Thrive by IU Health

February 07, 2022

Accident victim grateful to be standing on his own two feet

IU Health Methodist Hospital

Accident victim grateful to be standing on his own two feet

“I’m here for hope.”

That’s what Vimal Patel told the team at IU Health Methodist Hospital when he arrived from California last August. A little more than a week earlier, the 46-year-old had shattered both of his heels in a car accident, and the doctors who initially treated him saw only one course of treatment.

“I was told double-amputation,” Vimal says.

Fortunately, Vimal’s brother-in-law wouldn’t accept that plan.

Looking back on the July 28, 2020 accident, Vimal admits it was caused by his own foolishness. Taking a friend for a “joy ride” in his new twin-turbo McLaren 720S (advertised top speed: 200+ mph), he lost control. “I love race cars,” he says. “I’ve been racing for some time, but this thing was just out of my league.”

Vimal’s friend walked away with minor injuries, but Vimal was not so lucky. Taken to the nearest trauma hospital, he was told there was no way to fix his shattered heels. While Vimal wrestled with his next move, his brother-in-law, Suhag Patel, began searching the internet for other options. “He started researching heel fractures and calcaneus fractures. IU Health Methodist Hospital appeared in his search because of the hospital's connection with the Indy 500,” Vimal says. “After he found Methodist, he said, ‘This is where we need to go.’”

After eight days in a California hospital, Vimal chartered an air ambulance and flew to Indianapolis with his wife, Jayvanti.

It was close to midnight when Vimal got settled into his room at IU Health Methodist Hospital, but the staff immediately went into action, removing bandages and casts and assessing his injuries. Expressing amazement that the hospital was fully functioning at such late hours, even sending him for MRIs and X-rays around 2 am, Vimal was told, “We’re always working here.”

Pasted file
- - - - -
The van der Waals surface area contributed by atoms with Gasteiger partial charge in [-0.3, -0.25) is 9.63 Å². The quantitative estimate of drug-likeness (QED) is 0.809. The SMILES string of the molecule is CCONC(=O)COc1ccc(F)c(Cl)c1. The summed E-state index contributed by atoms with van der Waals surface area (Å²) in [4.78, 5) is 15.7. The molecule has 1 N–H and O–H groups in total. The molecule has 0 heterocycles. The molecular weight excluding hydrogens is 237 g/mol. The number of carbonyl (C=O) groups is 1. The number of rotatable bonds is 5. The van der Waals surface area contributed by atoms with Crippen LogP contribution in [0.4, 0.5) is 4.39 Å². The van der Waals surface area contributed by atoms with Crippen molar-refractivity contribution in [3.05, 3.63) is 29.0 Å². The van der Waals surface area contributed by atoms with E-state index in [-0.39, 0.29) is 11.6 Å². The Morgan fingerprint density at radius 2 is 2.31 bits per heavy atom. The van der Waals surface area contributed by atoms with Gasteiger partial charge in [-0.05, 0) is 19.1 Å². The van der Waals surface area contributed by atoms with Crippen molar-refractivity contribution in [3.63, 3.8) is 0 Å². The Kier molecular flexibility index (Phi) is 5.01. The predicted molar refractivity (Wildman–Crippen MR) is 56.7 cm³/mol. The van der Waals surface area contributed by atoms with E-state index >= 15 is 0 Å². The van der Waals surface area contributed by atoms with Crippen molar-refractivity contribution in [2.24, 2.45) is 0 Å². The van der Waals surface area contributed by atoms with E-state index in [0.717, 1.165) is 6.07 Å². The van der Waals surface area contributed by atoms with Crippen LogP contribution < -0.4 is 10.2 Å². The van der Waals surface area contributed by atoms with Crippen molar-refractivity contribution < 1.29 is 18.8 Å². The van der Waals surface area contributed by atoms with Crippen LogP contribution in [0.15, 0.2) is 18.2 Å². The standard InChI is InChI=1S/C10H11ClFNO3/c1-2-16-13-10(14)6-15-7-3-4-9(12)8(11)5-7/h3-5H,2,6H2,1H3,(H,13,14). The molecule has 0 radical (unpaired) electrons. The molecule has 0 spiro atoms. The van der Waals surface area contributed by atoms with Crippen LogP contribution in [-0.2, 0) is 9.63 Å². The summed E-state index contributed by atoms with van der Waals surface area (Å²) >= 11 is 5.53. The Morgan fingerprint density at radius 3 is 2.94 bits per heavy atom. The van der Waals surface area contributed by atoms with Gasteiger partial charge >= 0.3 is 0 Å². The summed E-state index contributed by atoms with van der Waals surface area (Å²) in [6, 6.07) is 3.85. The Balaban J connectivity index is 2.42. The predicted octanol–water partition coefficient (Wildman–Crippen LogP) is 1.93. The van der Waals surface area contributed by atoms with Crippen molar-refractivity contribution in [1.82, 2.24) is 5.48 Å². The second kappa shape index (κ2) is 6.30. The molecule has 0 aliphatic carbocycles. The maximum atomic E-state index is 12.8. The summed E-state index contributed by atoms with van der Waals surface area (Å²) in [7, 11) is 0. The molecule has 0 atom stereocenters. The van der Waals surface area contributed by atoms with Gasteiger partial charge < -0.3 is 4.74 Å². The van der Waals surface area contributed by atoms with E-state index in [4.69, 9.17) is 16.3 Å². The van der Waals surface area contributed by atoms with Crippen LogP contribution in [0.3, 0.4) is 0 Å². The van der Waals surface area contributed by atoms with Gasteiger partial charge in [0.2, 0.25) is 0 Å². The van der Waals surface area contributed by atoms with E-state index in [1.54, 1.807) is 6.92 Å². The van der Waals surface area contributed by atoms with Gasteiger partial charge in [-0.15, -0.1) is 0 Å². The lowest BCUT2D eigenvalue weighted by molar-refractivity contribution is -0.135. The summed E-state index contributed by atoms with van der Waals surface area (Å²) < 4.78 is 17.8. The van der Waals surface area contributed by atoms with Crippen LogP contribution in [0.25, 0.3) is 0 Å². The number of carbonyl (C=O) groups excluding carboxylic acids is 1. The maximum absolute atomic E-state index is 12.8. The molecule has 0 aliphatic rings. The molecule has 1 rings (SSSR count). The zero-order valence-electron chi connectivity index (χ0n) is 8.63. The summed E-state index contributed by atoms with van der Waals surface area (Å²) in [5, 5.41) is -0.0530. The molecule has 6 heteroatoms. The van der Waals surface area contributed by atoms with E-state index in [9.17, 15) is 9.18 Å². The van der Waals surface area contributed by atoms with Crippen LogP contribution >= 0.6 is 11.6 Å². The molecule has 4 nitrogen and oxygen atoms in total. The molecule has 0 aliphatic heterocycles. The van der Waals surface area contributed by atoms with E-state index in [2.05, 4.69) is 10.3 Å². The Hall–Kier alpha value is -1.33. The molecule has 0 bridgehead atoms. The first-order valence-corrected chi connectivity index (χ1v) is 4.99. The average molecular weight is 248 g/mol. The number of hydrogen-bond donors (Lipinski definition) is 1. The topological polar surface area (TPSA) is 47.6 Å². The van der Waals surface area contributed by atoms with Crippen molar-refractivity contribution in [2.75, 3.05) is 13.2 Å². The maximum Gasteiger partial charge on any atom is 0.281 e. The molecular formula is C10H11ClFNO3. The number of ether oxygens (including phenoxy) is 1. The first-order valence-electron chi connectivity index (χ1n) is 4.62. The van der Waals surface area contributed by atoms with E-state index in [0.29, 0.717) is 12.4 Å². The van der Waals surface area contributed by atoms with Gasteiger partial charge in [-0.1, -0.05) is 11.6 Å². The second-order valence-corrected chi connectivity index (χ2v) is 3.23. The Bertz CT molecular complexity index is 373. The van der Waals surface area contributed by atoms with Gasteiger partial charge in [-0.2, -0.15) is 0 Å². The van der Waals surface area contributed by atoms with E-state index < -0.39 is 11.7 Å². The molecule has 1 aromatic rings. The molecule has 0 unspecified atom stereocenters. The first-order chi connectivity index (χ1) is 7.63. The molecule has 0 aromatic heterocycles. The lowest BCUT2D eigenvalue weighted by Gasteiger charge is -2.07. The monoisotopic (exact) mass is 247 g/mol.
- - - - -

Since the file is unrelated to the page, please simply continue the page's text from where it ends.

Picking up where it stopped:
After IU Health Orthopedic Surgeon Brian Mullis, MD – with whom Vimal had consulted before leaving California – performed an initial surgery, he was certain Vimal’s left foot could be saved, but was less hopeful about the right one. However, when he and Vimal consulted with one of Dr. Mullis’ colleagues, IU Health Orthopedic Surgeon Jan Szatkowski, MD, they decided to attempt to save both feet, even though it was not a guaranteed outcome and recovery could be difficult. “The possibility of amputation is always there,” Vimal says Dr. Szatkowski told him. “But at least you can say, ‘I gave it my best.’”

“That brought back that hope in me,” Vimal says.

That hope was well-founded: Vimal emerged from the operating room with two feet.

Grateful patient Vimal Patel
Grateful patient Vimal Patel

At that point, Melissa Mueller, MD, joined the effort as a plastic surgeon … and also as a chief caregiver, Vimal says. “Dr. Mueller was like a mother to me,” he says. “She wanted to make sure I was given every avenue of treatment for my recovery.”

Because Vimal was from California, sending him home between doctor visits and treatments was not practical, so he spent about two months at IU Health Methodist Hospital, finally flying home in mid-September. Waiting for him were his teenage children and his wife’s family, who had moved to California from Texas to lend a hand, even helping to keep his motel business operating smoothly in his absence. “That was like the cavalry coming in,” he says. “They just dropped their bags and said, ‘What do you need from us?’”

Asked to look back and consider what he saw as the turning point in his story, Vimal points to the conversation with Drs. Mullis and Szatkowski, when they were considering whether to try to save both feet. Their confidence and optimism encouraged him to take what, in some ways, was the harder course.

Nearly a year after the accident, Vimal is still recovering, operating at about 70%, he says, doing daily physical therapy and making sure to log at least 5,000 steps a day. He consults regularly with his Methodist team, which continues to impress him with attentiveness. “Why would they care at this point? I should be forgotten,” he says. “These people are very genuine. They are caring.”

Today, Vimal is simply grateful for the opportunity to get back to the life he had before the accident. Well … most of that life. Turbo-charged sports cars likely are a thing of the past for him. “I’m driving much slower these days,” Vimal says.

If you would like to support the hope-giving work of trauma care at IU Health, consider a gift to the Level 1 Trauma Center at IU Health Methodist Hospital. When prompted, select “IU Health Methodist Hospital” as the location and direct your gift to “Other.” When the text box appears, write “Level 1 Trauma Center.” For additional questions, contact Dana Shank gift officer at IU Health Foundation.

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